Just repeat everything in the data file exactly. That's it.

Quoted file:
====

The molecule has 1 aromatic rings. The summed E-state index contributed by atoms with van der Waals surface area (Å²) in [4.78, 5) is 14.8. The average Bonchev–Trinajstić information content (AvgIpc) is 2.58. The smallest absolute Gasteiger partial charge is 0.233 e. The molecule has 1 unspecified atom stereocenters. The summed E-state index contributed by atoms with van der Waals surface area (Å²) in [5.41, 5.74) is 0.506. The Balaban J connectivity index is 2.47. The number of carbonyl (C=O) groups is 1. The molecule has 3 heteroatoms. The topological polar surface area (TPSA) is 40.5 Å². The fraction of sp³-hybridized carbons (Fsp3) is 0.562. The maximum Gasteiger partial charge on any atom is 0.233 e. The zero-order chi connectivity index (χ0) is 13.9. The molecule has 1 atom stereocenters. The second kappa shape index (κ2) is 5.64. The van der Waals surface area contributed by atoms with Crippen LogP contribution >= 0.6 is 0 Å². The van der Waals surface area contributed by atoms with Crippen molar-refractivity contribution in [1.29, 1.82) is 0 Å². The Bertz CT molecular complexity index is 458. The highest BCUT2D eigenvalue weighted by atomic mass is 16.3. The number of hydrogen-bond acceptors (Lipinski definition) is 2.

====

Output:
The molecule has 1 aromatic rings. The summed E-state index contributed by atoms with van der Waals surface area (Å²) in [4.78, 5) is 14.8. The average Bonchev–Trinajstić information content (AvgIpc) is 2.58. The smallest absolute Gasteiger partial charge is 0.233 e. The molecule has 1 unspecified atom stereocenters. The summed E-state index contributed by atoms with van der Waals surface area (Å²) in [5.41, 5.74) is 0.506. The Balaban J connectivity index is 2.47. The number of carbonyl (C=O) groups is 1. The molecule has 3 heteroatoms. The topological polar surface area (TPSA) is 40.5 Å². The fraction of sp³-hybridized carbons (Fsp3) is 0.562. The maximum Gasteiger partial charge on any atom is 0.233 e. The zero-order chi connectivity index (χ0) is 13.9. The molecule has 1 atom stereocenters. The second kappa shape index (κ2) is 5.64. The van der Waals surface area contributed by atoms with Crippen LogP contribution >= 0.6 is 0 Å². The van der Waals surface area contributed by atoms with Crippen molar-refractivity contribution in [1.29, 1.82) is 0 Å². The Bertz CT molecular complexity index is 458. The highest BCUT2D eigenvalue weighted by atomic mass is 16.3. The number of hydrogen-bond acceptors (Lipinski definition) is 2.